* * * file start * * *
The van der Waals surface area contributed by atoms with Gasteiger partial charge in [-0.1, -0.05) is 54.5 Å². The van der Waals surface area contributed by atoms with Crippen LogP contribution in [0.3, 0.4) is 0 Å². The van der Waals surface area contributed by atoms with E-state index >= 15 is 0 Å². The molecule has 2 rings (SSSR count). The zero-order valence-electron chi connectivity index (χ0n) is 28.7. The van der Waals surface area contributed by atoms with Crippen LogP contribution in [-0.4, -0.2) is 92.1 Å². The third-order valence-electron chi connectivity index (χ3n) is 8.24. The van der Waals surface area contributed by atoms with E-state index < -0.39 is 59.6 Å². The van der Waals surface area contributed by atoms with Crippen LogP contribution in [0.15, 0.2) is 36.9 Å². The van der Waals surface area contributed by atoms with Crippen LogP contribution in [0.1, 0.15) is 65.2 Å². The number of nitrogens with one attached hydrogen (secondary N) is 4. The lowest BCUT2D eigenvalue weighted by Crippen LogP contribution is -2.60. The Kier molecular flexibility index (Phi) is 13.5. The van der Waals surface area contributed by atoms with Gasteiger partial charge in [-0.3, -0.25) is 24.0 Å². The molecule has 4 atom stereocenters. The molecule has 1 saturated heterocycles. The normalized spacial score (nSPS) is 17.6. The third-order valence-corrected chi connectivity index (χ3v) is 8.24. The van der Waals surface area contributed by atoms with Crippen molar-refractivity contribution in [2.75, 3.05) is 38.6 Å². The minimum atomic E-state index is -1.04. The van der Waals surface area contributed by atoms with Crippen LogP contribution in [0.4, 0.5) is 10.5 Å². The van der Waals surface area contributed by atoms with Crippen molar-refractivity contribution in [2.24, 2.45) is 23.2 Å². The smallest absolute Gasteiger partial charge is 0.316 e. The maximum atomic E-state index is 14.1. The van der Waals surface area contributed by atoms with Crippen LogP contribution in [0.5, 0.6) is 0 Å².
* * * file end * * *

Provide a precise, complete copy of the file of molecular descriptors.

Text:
The van der Waals surface area contributed by atoms with Gasteiger partial charge in [-0.1, -0.05) is 54.5 Å². The van der Waals surface area contributed by atoms with Crippen LogP contribution in [0.3, 0.4) is 0 Å². The van der Waals surface area contributed by atoms with E-state index >= 15 is 0 Å². The molecule has 2 rings (SSSR count). The zero-order valence-electron chi connectivity index (χ0n) is 28.7. The van der Waals surface area contributed by atoms with Crippen LogP contribution in [-0.4, -0.2) is 92.1 Å². The third-order valence-electron chi connectivity index (χ3n) is 8.24. The van der Waals surface area contributed by atoms with E-state index < -0.39 is 59.6 Å². The van der Waals surface area contributed by atoms with Crippen LogP contribution in [0.15, 0.2) is 36.9 Å². The van der Waals surface area contributed by atoms with Crippen LogP contribution in [0.1, 0.15) is 65.2 Å². The number of nitrogens with one attached hydrogen (secondary N) is 4. The lowest BCUT2D eigenvalue weighted by Crippen LogP contribution is -2.60. The Kier molecular flexibility index (Phi) is 13.5. The van der Waals surface area contributed by atoms with Gasteiger partial charge in [-0.3, -0.25) is 24.0 Å². The molecule has 4 atom stereocenters. The molecule has 1 saturated heterocycles. The normalized spacial score (nSPS) is 17.6. The third-order valence-corrected chi connectivity index (χ3v) is 8.24. The van der Waals surface area contributed by atoms with Crippen molar-refractivity contribution in [2.75, 3.05) is 38.6 Å². The minimum atomic E-state index is -1.04. The van der Waals surface area contributed by atoms with Crippen LogP contribution in [0.4, 0.5) is 10.5 Å². The van der Waals surface area contributed by atoms with Crippen molar-refractivity contribution in [2.24, 2.45) is 23.2 Å². The smallest absolute Gasteiger partial charge is 0.316 e. The maximum atomic E-state index is 14.1. The van der Waals surface area contributed by atoms with Crippen LogP contribution in [0.5, 0.6) is 0 Å².